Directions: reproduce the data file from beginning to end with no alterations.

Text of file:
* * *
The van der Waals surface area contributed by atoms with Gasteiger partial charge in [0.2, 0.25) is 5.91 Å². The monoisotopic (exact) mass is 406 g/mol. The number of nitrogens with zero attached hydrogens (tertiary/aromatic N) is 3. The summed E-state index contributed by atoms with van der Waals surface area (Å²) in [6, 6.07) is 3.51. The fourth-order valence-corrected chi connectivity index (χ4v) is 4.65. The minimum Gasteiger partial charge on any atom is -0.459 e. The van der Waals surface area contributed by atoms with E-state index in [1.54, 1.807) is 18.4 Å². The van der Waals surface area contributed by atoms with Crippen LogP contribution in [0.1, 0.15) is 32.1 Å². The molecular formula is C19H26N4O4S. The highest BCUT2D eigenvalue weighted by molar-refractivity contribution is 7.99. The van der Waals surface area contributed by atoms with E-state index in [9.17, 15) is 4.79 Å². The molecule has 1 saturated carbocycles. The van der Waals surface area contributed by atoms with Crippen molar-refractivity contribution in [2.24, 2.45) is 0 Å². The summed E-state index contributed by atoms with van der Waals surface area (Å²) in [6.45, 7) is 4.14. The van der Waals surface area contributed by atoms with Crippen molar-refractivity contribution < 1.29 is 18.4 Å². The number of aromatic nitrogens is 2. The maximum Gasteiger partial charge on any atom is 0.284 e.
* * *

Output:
The van der Waals surface area contributed by atoms with Gasteiger partial charge in [0.2, 0.25) is 5.91 Å². The monoisotopic (exact) mass is 406 g/mol. The number of nitrogens with zero attached hydrogens (tertiary/aromatic N) is 3. The summed E-state index contributed by atoms with van der Waals surface area (Å²) in [6, 6.07) is 3.51. The fourth-order valence-corrected chi connectivity index (χ4v) is 4.65. The minimum Gasteiger partial charge on any atom is -0.459 e. The van der Waals surface area contributed by atoms with E-state index in [1.54, 1.807) is 18.4 Å². The van der Waals surface area contributed by atoms with Crippen LogP contribution in [0.1, 0.15) is 32.1 Å². The molecular formula is C19H26N4O4S. The highest BCUT2D eigenvalue weighted by molar-refractivity contribution is 7.99. The van der Waals surface area contributed by atoms with E-state index in [9.17, 15) is 4.79 Å². The molecule has 1 saturated carbocycles. The van der Waals surface area contributed by atoms with Crippen molar-refractivity contribution in [2.24, 2.45) is 0 Å². The summed E-state index contributed by atoms with van der Waals surface area (Å²) in [6.45, 7) is 4.14. The van der Waals surface area contributed by atoms with Crippen molar-refractivity contribution < 1.29 is 18.4 Å². The number of aromatic nitrogens is 2. The maximum Gasteiger partial charge on any atom is 0.284 e.